In my last post I mentioned that I’ve been eating wheat-free for 18+ months to eliminate migraines. I was skeptical when my Chinese Medicine Doctor, Alvita Soleil, proposed this solution. While she helped me get rid of headaches with acupuncture needles at the base of my head or in my ear, she insisted that preventing them was a matter of diet. After suffering over 45 years I had nothing to lose but the pain. It worked – no migraines for that whole time.
But I missed really good bread. I tried the gluten-free breads available in grocery stores. No thanks. The only person who makes really good gluten-free bread is my sister, and she’s in Wisconsin, a bit far to go to indulge my bread cravings.
Then I found out that it’s only American wheat that is a migraine trigger. We use short-stemmed wheat developed for easy harvesting in our huge fields with our farm equipment. The Europeans still grow the long-stemmed wheat. The implication of this learning: I could eat all the bread I want when we were in the UK. Yes, I indulged, and no migraines!
But it wasn’t just the bread. One afternoon in Glasgow, Scotland, we went to the Willow Tea Room on the recommendation of a friend and we pampered ourselves with high tea. I was expecting a couple of crumpets to accompany our tea but they brought us a three-tiered cake stand. The bottom layer was filled with dainty sandwiches including cucumber, hearty scones on the middle layer, and a slice of cake of each of our choosing on the top. What’s a trip to the UK without partaking in high tea, and what’s tea without finger sandwiches and cakes?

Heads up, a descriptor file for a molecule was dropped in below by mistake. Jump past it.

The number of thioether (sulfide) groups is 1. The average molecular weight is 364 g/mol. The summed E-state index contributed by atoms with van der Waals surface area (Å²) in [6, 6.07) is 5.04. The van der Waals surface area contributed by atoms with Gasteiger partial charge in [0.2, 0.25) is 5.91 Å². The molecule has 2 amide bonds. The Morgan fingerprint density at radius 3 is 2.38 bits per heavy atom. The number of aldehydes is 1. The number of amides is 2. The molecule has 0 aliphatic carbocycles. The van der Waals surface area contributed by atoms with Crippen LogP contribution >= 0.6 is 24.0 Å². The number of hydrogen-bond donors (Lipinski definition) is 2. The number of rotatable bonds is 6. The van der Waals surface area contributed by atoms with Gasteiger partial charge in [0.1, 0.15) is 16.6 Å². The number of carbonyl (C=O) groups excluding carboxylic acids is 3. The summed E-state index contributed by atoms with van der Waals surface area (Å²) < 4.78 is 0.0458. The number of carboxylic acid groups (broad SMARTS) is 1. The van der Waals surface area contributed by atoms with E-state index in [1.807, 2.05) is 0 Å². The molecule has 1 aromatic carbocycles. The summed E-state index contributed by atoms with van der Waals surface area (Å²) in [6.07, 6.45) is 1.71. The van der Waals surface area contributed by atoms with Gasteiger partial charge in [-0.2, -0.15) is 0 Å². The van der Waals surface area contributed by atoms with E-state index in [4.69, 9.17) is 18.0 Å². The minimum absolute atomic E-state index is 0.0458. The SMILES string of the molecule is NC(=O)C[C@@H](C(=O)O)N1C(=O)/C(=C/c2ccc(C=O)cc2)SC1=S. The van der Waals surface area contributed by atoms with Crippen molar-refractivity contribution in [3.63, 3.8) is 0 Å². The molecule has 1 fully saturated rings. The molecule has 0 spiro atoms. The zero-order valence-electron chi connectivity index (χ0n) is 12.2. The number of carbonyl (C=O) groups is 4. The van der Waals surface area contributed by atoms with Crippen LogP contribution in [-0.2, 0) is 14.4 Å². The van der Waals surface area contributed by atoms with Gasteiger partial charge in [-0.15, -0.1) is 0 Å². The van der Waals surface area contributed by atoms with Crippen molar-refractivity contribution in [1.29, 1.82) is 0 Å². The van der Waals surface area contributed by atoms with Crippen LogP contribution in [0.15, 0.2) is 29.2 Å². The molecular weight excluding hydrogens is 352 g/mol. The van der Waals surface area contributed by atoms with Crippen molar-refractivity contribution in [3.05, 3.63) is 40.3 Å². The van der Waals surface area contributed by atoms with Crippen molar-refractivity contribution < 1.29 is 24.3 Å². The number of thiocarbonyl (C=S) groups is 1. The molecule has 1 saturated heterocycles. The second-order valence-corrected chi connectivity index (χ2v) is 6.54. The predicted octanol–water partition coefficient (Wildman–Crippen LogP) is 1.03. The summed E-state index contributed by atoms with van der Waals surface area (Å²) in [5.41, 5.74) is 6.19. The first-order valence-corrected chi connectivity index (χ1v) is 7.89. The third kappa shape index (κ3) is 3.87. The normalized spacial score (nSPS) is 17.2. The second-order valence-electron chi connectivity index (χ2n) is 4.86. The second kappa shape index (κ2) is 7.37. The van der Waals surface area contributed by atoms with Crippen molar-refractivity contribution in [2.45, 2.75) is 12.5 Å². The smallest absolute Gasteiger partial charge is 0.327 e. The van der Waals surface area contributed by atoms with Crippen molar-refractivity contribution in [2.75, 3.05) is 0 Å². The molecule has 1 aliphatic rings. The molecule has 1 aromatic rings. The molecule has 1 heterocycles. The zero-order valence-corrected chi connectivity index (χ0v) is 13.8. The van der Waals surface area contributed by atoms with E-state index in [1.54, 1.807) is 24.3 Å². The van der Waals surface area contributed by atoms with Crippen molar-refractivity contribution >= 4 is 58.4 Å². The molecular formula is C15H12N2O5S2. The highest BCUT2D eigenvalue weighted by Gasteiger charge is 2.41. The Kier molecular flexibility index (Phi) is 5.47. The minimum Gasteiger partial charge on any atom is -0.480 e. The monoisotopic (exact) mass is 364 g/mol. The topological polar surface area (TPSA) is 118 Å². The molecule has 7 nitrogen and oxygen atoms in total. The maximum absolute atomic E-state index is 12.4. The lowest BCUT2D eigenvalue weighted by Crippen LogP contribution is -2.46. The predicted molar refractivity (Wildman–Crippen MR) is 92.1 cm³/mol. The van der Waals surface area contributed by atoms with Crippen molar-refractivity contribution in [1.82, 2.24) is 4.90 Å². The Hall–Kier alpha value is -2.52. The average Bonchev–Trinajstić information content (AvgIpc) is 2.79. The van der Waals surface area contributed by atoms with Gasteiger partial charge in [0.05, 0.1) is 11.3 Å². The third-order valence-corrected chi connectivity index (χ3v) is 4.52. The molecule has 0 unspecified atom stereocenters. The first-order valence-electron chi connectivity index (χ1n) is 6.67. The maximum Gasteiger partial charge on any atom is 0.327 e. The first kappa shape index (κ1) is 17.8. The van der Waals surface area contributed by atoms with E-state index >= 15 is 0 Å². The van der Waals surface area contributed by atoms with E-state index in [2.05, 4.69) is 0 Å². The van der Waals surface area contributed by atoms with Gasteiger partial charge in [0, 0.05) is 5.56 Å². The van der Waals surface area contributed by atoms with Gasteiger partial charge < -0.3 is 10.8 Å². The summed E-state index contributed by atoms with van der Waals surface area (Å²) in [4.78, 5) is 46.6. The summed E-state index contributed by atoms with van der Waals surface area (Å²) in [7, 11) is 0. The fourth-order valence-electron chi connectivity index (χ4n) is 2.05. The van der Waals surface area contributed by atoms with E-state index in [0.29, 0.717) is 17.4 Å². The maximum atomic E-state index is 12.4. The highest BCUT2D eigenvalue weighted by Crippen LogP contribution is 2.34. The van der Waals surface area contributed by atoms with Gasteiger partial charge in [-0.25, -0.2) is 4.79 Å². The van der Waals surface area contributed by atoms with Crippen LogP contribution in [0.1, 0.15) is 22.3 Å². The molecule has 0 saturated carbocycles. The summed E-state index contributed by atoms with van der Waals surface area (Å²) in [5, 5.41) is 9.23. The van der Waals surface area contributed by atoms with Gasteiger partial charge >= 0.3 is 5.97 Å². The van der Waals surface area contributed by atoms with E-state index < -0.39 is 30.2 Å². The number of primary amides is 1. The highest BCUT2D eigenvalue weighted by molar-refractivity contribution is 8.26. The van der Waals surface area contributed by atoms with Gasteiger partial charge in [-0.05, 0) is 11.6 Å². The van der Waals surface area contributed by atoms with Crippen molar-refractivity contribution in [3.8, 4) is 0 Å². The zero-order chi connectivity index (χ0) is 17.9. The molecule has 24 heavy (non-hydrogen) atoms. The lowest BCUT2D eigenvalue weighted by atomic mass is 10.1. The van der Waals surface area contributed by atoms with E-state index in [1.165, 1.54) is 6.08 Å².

Then there were the Cornish Pasties and the meat pies. We had chicken & chorizo, and steak & ale pies in several pubs: English, Irish, I even saw a venison pie on one menu, but Jade didn’t want to eat there. She thought it looked a bit dodgy. The best was a steak and mushroom pie I had in Edinburgh, Scotland in a little restaurant two blocks from our flat. It had the flakiest crust I’d ever had in my life, and ‘m no stranger to pie crust.
We could have even bought a meat pie or pasty from the Royal Windsor Farm Shop. Yes, the Queen sells her produce, dairy products and meats several miles from the castle. The steak and kidney pie intrigued me, though with the way the Brits eat, it could have been real kidneys, not the kidney beans I imagined. Alas, we had no way of baking it at our bed-and-breakfast.
In Folkstone near Dover, we came across a bakery that made and served tarts of every conceivable flavor. They had many other items, but oh, the tarts! The friendly folk behind the counter were quick to tell us the owner would have wanted to meet us, because he had been born in Honolulu of an American Naval Officer and his English wife. So we returned the next day to meet Daryl and, of course, eat more tarts.
During the two weeks when we rented flats, we bought fresh bread every day for the next morning’s meal. Batards and crusty rolls with poppy seeds or sesame seeds, we served them warm with butter and honey or jam, or occasionally cheese. It wasn’t the full English breakfast we’d come to expect at our bed-and-breakfasts, but it was good.
Wonderful memories, but now I’m back to eating wheat-free. I tried a sandwich on the flight home and had a whopper of a migraine. Sigh.
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